showed it still has growth left in it, announcing record revenue of $10.82 billion for the second quarter of its 2005 fiscal year on Thursday.
Growth was fueled by strong sales of the Windows client, SQL Server and Exchange 2003, while the Home and Entertainment, along with the Mobile and Embedded divisions delivered pleasant surprises.
The revenue represents a 7 percent increase over the same period last year.
Operating income for the second quarter was $4.75 billion, an increase of $3.27 billion for the quarter year-over-year. Last year’s results for the quarter included a $2.21 billion charge for a change in how employee stock options were handled.
Net income for the second quarter was $3.46 billion; diluted earnings per share of $0.32 exceeded the company’s guidance by $0.04; they included stock-based compensation expense. Analysts’ estimates ranged from $0.31 to $0.34 for the quarter.
Microsoft upped its guidance for the next quarter to 8 or 9 percent growth. “We expect corporate and IT spending to remain healthy for the rest of the fiscal year. Corporate profits are strong, and worldwide GDP growth is good,” said Microsoft CFO John Connors. “The world is buying a heck of a lot of servers.”
Microsoft’s Home and Entertainment group delivered its first profitable quarter, the company said, with 6.3 million units of the Halo 2 Xbox game sold. Microsoft claimed an Xbox installed base of almost 20 million consoles.
The Server and Tools business grew 18 percent from the same quarter last year. Revenue for SQL Server grew 25 percent year-over-year revenue, while Exchange 2003, launched a year ago, is the fastest-selling Microsoft product ever.
Once again, Microsoft Business Solutions (MBS), the division devoted to enterprise resource planning, customer relationship management and financial software packages for small to mid-market businesses, lagged, delivering $211 million dollars, just $1 million more than the same quarter last year.
“Revenue was flat,” admitted Connors, explaining that growth in new license revenue was offset by a reduction in services revenue.
But Connors promised this division would get up to speed — a promise the company has made for the last two quarters. He said that in the last 18 months, Microsoft bungled integrating Great Plains and Navision into the channel, marketing, operations and R&D.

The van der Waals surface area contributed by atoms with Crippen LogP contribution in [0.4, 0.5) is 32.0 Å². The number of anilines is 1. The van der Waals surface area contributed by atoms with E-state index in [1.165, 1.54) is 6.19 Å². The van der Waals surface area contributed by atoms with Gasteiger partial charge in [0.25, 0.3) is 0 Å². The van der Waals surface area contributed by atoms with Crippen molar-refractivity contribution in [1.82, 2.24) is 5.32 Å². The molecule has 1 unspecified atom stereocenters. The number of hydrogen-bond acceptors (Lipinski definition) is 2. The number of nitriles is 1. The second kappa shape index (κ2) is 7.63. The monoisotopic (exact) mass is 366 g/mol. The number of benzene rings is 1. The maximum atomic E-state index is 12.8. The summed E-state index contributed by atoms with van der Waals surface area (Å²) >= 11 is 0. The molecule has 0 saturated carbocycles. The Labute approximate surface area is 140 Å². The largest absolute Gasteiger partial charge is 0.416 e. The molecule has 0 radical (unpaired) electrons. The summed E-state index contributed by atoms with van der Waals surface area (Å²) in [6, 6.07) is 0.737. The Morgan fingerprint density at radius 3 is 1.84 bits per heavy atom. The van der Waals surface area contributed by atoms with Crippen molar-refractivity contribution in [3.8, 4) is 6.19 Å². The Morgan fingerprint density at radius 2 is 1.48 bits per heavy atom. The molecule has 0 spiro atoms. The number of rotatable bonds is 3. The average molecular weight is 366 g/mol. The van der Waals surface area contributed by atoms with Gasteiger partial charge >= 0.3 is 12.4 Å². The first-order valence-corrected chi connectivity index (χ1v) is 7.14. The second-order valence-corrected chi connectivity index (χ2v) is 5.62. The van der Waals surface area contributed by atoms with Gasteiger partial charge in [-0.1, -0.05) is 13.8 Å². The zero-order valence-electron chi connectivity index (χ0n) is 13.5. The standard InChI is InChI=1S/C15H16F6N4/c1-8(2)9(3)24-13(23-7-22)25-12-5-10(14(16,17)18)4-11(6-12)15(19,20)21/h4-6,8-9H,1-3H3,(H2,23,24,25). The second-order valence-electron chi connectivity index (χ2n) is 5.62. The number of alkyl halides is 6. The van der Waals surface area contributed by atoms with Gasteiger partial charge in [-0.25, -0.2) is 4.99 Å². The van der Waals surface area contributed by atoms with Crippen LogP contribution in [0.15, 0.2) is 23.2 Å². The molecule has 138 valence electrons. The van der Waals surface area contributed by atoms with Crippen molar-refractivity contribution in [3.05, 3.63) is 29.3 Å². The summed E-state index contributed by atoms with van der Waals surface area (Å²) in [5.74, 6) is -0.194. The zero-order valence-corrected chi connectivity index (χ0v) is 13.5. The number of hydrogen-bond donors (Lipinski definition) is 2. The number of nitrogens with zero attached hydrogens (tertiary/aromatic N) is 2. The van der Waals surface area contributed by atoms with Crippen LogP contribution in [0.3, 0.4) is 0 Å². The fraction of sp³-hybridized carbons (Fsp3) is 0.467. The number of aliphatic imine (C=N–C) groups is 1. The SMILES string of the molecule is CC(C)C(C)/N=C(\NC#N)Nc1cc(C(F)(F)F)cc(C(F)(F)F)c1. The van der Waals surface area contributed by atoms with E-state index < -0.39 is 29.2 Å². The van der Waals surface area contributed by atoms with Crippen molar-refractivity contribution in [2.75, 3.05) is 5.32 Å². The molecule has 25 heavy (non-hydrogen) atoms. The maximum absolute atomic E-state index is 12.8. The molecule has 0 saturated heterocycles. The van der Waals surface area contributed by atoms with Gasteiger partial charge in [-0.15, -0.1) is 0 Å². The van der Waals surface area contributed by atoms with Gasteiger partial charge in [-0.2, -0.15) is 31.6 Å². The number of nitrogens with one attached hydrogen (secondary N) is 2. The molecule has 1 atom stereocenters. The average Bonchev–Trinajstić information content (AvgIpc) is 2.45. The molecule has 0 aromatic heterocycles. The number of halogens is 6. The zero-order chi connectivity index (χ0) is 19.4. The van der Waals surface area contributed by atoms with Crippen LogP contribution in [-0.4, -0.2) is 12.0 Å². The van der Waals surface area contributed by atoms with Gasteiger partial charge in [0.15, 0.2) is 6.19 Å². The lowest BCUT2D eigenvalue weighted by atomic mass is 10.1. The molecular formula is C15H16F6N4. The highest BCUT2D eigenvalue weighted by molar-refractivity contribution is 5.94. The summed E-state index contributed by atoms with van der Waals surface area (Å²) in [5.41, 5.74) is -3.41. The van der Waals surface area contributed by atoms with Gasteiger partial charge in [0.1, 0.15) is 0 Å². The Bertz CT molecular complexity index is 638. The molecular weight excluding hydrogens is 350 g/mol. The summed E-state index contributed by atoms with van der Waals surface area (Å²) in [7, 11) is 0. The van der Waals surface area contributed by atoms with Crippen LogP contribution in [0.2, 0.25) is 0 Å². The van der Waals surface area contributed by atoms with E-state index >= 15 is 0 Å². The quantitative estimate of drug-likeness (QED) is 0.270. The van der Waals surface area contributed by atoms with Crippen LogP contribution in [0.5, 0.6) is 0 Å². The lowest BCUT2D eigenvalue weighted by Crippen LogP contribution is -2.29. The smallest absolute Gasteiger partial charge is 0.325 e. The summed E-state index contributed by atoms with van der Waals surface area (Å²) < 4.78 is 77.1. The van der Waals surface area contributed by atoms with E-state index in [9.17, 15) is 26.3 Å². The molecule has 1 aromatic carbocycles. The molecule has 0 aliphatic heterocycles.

Nevertheless, Connors said MBS’s year-over-year growth will beat expectations, and, in 2006 and beyond, show good growth in relation to the entire market. “Microsoft will be at the top of business application growth,” he said.
On the other hand, the Mobile and Embedded division surged, showing that Microsoft may be getting some traction in this area. Connors said Windows Mobile licenses for phone-enabled PDA and smart phones grew 200 percent from the prior year, and Microsoft sold more licenses during the second quarter than in all of the previous year.
Microsoft provided guidance for the next quarter ending March 31, 2005, saying revenue is expected to be between $9.7 billion and $9.8 billion, with operating income between $4.1 billion and $4.2 billion, including stock-based compensation expenses.
Diluted earnings per share are expected to be $0.27 or $0.28, including stock-based compensation expense.
For the full fiscal year ending June 30, 2005, Microsoft is looking at revenue from $39.8 billion to $40.0 billion; operating income from $16.5 billion to $16.7 billion, including stock-based compensation expense; and diluted earnings per share in the range of $1.09 and $1.11, including stock-based compensation expense.
The company was rewarded with a $.10 bump in the stock, closing at $26.11.
Connors also shared some information about product roadmaps.
He said the next beta of Longhorn, the next version of Windows, will arrive in the first half of 2005. MSN Search’s new technology also will launch in that time frame. The next beta of SQL Server will arrive by the end of the current quarter, with a full product launch in the summer.
Microsoft plans to “refresh” the entire MBS line this calendar year, and admitted that some of the products wouldn’t get the star treatment. “The team did a lot of work in terms of the product roadmap and which of the products we were going to invest in and which of the products were probably going to see more of a maintenance model.”
The call is expected to be Connors’ last. Microsoft announced his move to venture firm Ignition Partners earlier this month.